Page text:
British-based Syrian Observatory for Human Rights on Sunday said the victims include nurses, women, children and Syrian government fighters More

This forum has been closed.
Comments
     
There are no comments in this forum. Be first and add one

Featured Videos

Your JavaScript is turned off or you have an old version of Adobe's Flash Player. Get the latest Flash player.
Turkey's Main Opposition Party Hopes for Election Breakthroughi
X
May 22, 2015 10:23 AM
Turkey’s main opposition Republican People’s Party has sought an image change ahead of the June 7 general election. The move comes after suffering successive defeats at the hands of the Islamist-rooted AK Party, which has portrayed it as hostile to religion. Dorian Jones reports from the western city of Izmir.
Video

Video Turkey's Main Opposition Party Hopes for Election Breakthrough

Turkey’s main opposition Republican People’s Party has sought an image change ahead of the June 7 general election. The move comes after suffering successive defeats at the hands of the Islamist-rooted AK Party, which has portrayed it as hostile to religion. Dorian Jones reports from the western city of Izmir.
Video

Video Europe Follows US Lead in Tackling ‘Conflict Minerals’

Metals mined from conflict zones in places like the Democratic Republic of Congo are often sold by warlords to buy weapons. This week European lawmakers voted to force manufacturers to prove that their supply chains are not inadvertently fueling conflicts and human rights abuses. Henry Ridgwell reports from London.
Video

Video Class Tackles Questions of Race, Discrimination

Unrest in some U.S. cities is more than just a trending news item at Ladue Middle School in St. Louis, Missouri. As VOA’s Kane Farabaugh reports, it’s a focus of a multicultural studies class engaging students in wide-ranging discussions about racial tensions and police aggression.
Video

Video Mind-Controlled Prosthetics Are Getting Closer

Scientists and engineers are making substantial advances towards the ultimate goal in prosthetics – creation of limbs that can be controlled by the wearer’s mind. Thanks to sophisticated sensors capable of picking up the brain’s signals, an amputee in Iceland is literally bringing us one step closer to that goal. VOA’s George Putic reports.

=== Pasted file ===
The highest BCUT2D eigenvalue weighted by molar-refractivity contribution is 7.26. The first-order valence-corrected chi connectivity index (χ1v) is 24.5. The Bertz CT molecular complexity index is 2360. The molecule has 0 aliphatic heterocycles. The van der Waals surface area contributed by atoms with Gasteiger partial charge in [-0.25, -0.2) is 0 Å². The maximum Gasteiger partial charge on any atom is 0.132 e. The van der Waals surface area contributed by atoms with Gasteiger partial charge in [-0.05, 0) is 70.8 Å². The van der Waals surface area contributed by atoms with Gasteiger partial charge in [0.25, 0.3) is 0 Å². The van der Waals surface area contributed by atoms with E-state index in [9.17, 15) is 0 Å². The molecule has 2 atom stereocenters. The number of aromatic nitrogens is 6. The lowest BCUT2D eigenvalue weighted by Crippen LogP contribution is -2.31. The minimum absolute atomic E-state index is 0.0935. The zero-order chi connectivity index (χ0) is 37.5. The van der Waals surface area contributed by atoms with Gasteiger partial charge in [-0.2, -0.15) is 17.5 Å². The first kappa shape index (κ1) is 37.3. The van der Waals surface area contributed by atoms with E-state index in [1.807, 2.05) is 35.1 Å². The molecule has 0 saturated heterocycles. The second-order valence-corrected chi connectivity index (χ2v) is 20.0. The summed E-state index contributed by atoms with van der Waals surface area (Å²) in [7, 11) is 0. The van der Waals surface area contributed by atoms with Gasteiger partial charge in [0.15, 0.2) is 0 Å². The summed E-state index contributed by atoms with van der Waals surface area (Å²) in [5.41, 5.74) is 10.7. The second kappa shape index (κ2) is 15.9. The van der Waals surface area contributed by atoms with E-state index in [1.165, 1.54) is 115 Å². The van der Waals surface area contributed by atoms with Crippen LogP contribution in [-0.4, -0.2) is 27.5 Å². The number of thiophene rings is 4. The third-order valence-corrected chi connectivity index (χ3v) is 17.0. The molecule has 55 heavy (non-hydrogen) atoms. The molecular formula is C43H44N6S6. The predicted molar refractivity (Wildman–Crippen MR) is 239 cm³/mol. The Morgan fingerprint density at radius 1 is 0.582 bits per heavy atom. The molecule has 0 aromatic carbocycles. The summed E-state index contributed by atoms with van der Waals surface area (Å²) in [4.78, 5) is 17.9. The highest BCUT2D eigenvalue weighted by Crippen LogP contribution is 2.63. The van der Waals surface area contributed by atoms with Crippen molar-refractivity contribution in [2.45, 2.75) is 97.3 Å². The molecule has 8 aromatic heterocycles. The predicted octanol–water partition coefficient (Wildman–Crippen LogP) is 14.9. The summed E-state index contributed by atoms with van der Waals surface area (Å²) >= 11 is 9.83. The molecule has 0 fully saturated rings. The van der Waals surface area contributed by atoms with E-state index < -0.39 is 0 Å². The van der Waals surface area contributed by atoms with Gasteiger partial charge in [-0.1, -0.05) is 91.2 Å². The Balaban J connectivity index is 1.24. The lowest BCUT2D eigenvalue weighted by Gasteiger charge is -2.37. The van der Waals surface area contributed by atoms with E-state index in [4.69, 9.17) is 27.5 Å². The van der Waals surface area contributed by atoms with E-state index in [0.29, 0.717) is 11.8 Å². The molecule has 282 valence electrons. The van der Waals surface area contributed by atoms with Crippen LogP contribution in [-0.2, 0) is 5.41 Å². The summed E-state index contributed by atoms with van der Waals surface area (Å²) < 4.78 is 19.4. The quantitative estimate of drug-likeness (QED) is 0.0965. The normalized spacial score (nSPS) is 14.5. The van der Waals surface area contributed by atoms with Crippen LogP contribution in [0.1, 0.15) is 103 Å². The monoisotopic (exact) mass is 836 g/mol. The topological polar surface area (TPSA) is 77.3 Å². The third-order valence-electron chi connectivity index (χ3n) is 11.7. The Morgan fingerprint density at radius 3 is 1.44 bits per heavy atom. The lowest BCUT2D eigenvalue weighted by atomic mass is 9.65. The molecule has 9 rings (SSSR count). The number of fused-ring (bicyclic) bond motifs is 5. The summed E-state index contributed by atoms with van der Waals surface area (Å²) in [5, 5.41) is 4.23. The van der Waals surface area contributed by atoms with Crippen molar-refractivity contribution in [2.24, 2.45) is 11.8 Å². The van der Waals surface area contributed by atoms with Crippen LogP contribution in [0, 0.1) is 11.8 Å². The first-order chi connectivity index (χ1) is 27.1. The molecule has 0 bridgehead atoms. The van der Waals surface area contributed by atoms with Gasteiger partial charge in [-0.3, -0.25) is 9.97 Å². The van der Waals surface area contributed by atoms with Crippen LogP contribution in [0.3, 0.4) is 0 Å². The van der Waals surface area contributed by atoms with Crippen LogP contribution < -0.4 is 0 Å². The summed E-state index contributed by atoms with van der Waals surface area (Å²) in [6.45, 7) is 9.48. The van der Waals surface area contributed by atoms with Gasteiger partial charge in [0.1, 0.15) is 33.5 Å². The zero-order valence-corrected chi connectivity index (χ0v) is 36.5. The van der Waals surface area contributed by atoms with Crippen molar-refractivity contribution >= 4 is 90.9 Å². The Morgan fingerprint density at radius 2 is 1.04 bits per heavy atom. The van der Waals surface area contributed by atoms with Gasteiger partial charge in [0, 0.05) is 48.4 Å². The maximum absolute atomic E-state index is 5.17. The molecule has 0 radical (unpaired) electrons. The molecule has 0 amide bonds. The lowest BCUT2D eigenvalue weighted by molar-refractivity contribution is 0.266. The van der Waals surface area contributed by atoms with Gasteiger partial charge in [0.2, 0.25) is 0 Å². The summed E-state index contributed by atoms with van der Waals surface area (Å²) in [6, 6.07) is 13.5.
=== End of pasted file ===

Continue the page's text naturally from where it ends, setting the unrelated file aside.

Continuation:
Video

Video Afghan Economy Sinks As Foreign Troops Depart

As international troops prepare to leave Afghanistan, and many foreign aid groups follow, Afghans are grappling with how the exodus will affect the country's fragile economy. Ayesha Tanzeem reports from the Afghan capital, Kabul.
Video

Video Poverty, Ignorance Force Underage Girls Into Marriage

The recent marriage of a 17-year old Chechen girl to a local police chief who was 30 years older and already had a wife caused an outcry in Russia and beyond. The bride was reportedly forced to marry and her parents were intimidated into giving their consent. The union spotlighted yet again the plight of many underage girls in developing countries. Zlatica Hoke reports poverty, ignorance and fear are behind the practice, especially in Asia and Africa.
Video

Video South Korea Marks Gwangju Uprising Anniversary

South Korea this week marked the 35th anniversary of a protest that turned deadly. The Gwangju Uprising is credited with starting the country’s democratic revolution after it was violently quelled by South Korea’s former military rulers. But as Jason Strother reports, some observers worry that democracy has recently been eroded.
Video

Video California’s Water System Not Created To Handle Current Drought

The drought in California is moving into its fourth year. While the state's governor is mandating a reduction in urban water use, most of the water used in California is for agriculture. But both city dwellers and farmers are feeling the impact of the drought. Some experts say the state’s water system was not created to handle long periods of drought. Elizabeth Lee reports from Ventura County, an agricultural region just northwest of Los Angeles.
Video

Video How to Clone a Mammoth: The Science of De-Extinction

An international team of scientists has sequenced the complete genome of the woolly mammoth. Led by the Swedish Museum of Natural History in Stockholm, the work opens the door to recreate the huge herbivore, which last roamed the Earth 4,000 years ago. VOA’s Rosanne Skirble considers the science of de-extinction and its place on the planet
Video

Video Blind Boy Defines His Life with Music

Cole Moran was born blind. He also has cognitive delays and other birth defects. He has to learn everything by ear. Nevertheless, the 12-year-old has had an insatiable love for music since he was born. VOA’s June Soh introduces us to the young phenomenal harmonica player.

VOA Blogs